Born in Ankara, Turkey. Studied Film and TV in the Netherlands and got her master degree from University of Utrecht. After working in the Netherlands and then in Los Angeles as a screenwriter, she returned to Turkey in 2009. She has written and directed three short films [Trust Me (2009), Later (2012), The Horse and the Nightingale (2013)] that were screened international film festivals such as Uppsala, Hamptons and Sao Paolo. In 2010 she worked as one of the screenwriters of the omnibus called Do Not Forget Me Istanbul, in which Hany Abu-Assad shot the story she wrote. Since then she has been working as a screenwriter for TV series and feature films for productions of Turkey and of the Netherlands. Zuhal will be her debut feature.
The pursuit of Zuhal (40) starts with a meow. After a long day of hours in the traffic jam of Istanbul, teaching English in a corporation and an uncomfortable flirting with one of her students, Zuhal arrives home. After spending some time alone, she starts hearing a cat’s meow in her flat. First she pays no attention, but as the meow continues all night she thinks the cat might be stuck nearby. She looks around, but can’t find it. Next day, each time she points the people to the sound, the sound stops. The doorman comforts her, saying it’s forbidden to have pets in the building, her students don’t even hear it, her neighbors follow the doorman’s argument or treat her as a ‘crazy cat-lady’, kids tease her with ‘meows’ from the diaphone. Her reputation is at risk, but worse is that she starts doubting her mental health. Her pursuit ends as the doorman discovers that the sound comes from the wall of the empty flat on the first floor. Locating the cat was hard, convincing the stubborn landowner to break the wall seems impossible. As the conversation turns into a vicious circle, she rushes to a date for the first time in years. But she’s not able to get rid of her thoughts, and when she tells her date about the cat, he proposes to come with Zuhal to her flat. As they arrive home no meow is heard anymore. He is quick to forget about it but for Zuhal this silence is unbearable now. As he falls asleep on the couch, Zuhal tiptoes holding a hammer, and breaks into the neighbouring balcony. Police sirens, ferry signals, birds, radio news. As battering goes on, a cat meows.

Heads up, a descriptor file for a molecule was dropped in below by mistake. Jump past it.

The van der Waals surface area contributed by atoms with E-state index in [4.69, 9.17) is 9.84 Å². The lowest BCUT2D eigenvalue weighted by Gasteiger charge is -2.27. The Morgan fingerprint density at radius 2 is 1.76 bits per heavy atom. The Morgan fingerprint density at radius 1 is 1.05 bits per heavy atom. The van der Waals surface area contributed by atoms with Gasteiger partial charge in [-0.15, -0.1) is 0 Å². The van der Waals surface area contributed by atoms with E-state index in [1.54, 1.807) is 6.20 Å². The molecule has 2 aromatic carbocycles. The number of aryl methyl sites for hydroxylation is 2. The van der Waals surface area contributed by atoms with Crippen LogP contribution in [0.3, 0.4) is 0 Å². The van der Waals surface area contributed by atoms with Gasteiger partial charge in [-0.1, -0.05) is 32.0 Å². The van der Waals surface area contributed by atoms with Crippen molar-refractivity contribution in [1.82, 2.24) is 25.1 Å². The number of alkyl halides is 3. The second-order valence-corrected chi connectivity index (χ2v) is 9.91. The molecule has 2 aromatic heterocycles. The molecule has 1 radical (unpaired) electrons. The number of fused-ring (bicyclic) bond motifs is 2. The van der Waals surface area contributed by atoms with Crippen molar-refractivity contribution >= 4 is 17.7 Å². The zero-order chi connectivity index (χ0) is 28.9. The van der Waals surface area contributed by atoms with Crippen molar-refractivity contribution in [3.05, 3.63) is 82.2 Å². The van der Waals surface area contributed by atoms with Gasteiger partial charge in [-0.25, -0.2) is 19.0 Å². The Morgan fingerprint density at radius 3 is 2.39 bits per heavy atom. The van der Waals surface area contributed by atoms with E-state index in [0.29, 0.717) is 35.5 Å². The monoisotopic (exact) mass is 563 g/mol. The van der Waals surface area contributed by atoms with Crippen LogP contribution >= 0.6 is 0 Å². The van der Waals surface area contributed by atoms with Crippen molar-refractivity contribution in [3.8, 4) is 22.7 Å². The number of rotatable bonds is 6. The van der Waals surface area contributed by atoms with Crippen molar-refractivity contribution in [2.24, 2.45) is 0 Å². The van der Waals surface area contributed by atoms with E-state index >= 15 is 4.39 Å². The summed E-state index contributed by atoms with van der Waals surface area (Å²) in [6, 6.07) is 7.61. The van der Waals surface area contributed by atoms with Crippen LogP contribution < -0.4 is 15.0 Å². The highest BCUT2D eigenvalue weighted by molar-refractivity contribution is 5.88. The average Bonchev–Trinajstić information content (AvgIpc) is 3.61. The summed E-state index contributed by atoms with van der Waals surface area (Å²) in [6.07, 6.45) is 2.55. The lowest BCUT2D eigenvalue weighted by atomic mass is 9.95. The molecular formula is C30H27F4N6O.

Once at a friends’ gathering I met a woman who told me of a constant meowing she kept hearing in her ﬂat. While searching for the cat she discovered that no one else hears it. Moreover, people started doubting her mental health. Later she found a cat stuck in one of the plumbing pipes. I was also intrigued: Would I keep searching or would I just ignore the meow in fear of being labeled as mad?
Mostly people answer Zuhal by saying ‘it’s forbidden having a pet in this building’. This rational reasoning relieves them of the responsibility of further thought. As Zuhal insists, people feel more comfortable with the idea of her mental illness than to do something about the cat; Zuhal’s solitary life gives people an excuse to marginalize her. Zuhal’s pursuit combines moments of urban madness characterized by ruthlessness and indifference of modern life. In our every-day efforts to act coherently, alleged normalcy is often blurred with madness. Is our daily routine in a city under red alert, bombs, extreme trafﬁc jams and unbearable construction works more rational than the search for a cat stuck in a pipe?
Zuhal’s 36-hour pursuit is depicted closely, in a tender and humorous narrative. Talkative moments are as important as silences. Throughout the pursuit she faces various encounters, each a performance. The ﬁlm’s tone is based on the absurdity that comes of such human conversations in modern settings.